How 2 Million People Loved MoviePass Nearly to Death

In 2012 I wrote:

What is strange about this business model is that the people that love your service the most are your worst customers. The people that essentially forget about it are your best customers.

Now in 2018, Bloomberg reports:

The parent company, Helios & Matheson Analytics Inc., which now owns 92 percent of MoviePass, said last week that it had just $15.5 million in cash at the end of April and $27.9 million on deposit with merchant processors. MoviePass has been burning through $21.7 million per month. A U.S. Securities and Exchange Commission filing last month revealed that the company’s auditor has “substantial doubt” about its ability to stay solvent.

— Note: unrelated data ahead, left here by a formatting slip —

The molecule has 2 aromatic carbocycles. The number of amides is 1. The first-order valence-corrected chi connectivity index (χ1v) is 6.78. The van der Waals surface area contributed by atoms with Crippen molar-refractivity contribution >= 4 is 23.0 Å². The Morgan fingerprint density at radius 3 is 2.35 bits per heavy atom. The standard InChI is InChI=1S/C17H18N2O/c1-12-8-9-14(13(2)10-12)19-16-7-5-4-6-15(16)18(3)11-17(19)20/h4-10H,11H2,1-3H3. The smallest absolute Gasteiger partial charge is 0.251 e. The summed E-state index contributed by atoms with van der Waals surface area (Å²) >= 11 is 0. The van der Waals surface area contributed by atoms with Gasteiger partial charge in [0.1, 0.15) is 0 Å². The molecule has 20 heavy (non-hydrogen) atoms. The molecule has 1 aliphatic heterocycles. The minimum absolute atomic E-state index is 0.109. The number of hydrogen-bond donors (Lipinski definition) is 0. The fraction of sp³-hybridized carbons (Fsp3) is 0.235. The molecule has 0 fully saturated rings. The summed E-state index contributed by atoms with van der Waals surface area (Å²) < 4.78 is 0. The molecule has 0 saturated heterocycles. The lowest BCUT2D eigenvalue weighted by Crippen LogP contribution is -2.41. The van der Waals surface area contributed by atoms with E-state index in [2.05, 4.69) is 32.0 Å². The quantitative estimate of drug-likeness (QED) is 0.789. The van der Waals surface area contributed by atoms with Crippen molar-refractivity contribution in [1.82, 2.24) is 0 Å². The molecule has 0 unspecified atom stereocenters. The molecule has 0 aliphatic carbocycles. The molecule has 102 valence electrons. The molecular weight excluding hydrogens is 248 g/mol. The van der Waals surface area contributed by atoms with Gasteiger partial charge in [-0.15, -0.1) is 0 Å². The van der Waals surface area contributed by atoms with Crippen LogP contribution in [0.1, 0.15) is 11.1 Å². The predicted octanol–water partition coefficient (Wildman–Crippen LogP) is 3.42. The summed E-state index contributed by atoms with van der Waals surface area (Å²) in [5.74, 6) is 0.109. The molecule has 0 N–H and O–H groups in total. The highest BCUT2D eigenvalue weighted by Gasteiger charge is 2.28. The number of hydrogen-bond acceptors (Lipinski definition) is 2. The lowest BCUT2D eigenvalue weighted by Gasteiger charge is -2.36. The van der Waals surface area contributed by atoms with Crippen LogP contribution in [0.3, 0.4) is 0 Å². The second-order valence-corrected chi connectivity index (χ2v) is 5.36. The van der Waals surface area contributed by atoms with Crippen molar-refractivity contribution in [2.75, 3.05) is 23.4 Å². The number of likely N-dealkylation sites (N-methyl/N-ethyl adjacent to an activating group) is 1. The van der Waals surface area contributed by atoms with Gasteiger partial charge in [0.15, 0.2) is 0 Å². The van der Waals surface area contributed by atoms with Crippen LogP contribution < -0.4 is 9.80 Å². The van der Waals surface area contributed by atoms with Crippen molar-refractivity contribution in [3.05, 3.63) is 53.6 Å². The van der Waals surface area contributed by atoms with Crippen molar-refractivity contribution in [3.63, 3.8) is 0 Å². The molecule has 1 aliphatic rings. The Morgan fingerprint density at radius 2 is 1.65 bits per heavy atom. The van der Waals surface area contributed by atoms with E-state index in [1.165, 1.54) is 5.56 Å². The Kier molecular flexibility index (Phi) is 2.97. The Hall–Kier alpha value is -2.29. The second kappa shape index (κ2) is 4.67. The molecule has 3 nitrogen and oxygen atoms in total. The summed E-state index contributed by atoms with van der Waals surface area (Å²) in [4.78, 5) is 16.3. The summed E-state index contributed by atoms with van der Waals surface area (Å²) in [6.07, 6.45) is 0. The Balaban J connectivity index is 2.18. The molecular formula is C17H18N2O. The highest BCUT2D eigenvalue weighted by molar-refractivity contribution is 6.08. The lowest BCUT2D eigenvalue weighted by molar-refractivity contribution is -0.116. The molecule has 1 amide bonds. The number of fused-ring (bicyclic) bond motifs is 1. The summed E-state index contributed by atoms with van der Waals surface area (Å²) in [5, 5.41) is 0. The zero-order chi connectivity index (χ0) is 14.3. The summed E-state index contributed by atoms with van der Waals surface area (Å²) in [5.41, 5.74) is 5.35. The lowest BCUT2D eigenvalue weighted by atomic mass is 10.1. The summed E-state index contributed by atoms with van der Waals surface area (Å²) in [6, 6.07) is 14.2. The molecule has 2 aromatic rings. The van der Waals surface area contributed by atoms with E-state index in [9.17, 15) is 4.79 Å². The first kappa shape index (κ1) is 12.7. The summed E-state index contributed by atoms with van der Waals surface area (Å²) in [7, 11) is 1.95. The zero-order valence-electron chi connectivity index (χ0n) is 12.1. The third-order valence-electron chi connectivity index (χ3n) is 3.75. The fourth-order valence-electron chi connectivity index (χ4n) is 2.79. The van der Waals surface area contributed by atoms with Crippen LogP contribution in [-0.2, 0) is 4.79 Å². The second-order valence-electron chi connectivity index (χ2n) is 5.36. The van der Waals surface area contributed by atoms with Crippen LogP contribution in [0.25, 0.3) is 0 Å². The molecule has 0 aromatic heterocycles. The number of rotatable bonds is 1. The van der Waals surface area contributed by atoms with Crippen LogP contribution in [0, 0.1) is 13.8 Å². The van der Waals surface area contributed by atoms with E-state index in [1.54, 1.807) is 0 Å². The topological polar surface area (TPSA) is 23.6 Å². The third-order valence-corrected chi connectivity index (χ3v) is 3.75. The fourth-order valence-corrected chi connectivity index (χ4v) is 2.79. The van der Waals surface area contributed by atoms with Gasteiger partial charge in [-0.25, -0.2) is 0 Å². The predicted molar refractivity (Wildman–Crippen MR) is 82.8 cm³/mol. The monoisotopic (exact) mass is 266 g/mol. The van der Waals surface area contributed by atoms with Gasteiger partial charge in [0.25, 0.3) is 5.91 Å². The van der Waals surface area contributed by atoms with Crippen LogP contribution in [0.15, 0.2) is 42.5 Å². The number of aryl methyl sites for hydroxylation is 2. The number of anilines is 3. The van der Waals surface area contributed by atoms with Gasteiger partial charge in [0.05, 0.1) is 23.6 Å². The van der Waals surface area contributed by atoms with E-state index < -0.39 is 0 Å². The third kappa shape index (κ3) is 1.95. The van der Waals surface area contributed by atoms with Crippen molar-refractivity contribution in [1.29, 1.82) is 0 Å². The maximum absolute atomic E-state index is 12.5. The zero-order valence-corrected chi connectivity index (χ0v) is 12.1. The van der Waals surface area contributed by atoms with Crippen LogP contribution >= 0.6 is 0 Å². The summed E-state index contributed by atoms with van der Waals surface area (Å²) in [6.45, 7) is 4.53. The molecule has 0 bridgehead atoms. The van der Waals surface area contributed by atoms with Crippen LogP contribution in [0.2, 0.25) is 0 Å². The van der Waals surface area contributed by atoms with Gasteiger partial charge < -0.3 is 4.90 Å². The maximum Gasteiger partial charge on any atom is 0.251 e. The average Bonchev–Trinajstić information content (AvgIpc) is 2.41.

Seems like they’ve had some time to figure this out already.

Extra creepy, the business actually sees itself as not a ticket-broker, but a place that collects and sells data on people:

Lowe can sketch an expansive vision of monetizing his data trove with targeted ads, reaching users with a demonstrated preference for body-horror films or female superheroes or poke restaurants.

But marketers are skeptical. Mark Douglas, CEO of digital ad platform SteelHouse, says companies would pay no more than a few thousand dollars for access to MoviePass’s customer database